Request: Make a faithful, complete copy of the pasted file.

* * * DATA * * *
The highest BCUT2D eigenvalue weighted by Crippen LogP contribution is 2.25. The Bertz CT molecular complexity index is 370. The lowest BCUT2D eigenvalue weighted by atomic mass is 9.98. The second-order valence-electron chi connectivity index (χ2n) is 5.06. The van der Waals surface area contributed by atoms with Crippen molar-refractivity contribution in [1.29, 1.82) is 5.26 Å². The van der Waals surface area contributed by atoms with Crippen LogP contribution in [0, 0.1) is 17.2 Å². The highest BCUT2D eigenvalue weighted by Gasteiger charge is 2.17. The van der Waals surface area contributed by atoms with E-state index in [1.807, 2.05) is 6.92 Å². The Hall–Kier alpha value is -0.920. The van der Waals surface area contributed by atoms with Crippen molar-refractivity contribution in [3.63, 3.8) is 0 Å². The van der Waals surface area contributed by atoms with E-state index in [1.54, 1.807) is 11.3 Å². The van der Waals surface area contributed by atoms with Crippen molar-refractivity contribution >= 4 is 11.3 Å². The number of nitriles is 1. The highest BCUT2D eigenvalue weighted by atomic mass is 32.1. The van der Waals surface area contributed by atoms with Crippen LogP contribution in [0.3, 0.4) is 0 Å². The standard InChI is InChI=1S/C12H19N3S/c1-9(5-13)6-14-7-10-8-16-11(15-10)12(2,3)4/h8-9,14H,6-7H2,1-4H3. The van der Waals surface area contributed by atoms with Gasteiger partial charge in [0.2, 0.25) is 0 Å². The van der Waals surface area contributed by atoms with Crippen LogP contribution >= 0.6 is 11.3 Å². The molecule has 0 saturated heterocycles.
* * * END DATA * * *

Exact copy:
The highest BCUT2D eigenvalue weighted by Crippen LogP contribution is 2.25. The Bertz CT molecular complexity index is 370. The lowest BCUT2D eigenvalue weighted by atomic mass is 9.98. The second-order valence-electron chi connectivity index (χ2n) is 5.06. The van der Waals surface area contributed by atoms with Crippen molar-refractivity contribution in [1.29, 1.82) is 5.26 Å². The van der Waals surface area contributed by atoms with Crippen LogP contribution in [0, 0.1) is 17.2 Å². The highest BCUT2D eigenvalue weighted by Gasteiger charge is 2.17. The van der Waals surface area contributed by atoms with E-state index in [1.807, 2.05) is 6.92 Å². The Hall–Kier alpha value is -0.920. The van der Waals surface area contributed by atoms with Crippen molar-refractivity contribution in [3.63, 3.8) is 0 Å². The van der Waals surface area contributed by atoms with E-state index in [1.54, 1.807) is 11.3 Å². The van der Waals surface area contributed by atoms with Crippen molar-refractivity contribution >= 4 is 11.3 Å². The number of nitriles is 1. The highest BCUT2D eigenvalue weighted by atomic mass is 32.1. The van der Waals surface area contributed by atoms with Crippen LogP contribution in [0.3, 0.4) is 0 Å². The standard InChI is InChI=1S/C12H19N3S/c1-9(5-13)6-14-7-10-8-16-11(15-10)12(2,3)4/h8-9,14H,6-7H2,1-4H3. The van der Waals surface area contributed by atoms with Gasteiger partial charge in [0.2, 0.25) is 0 Å². The van der Waals surface area contributed by atoms with Crippen LogP contribution >= 0.6 is 11.3 Å². The molecule has 0 saturated heterocycles.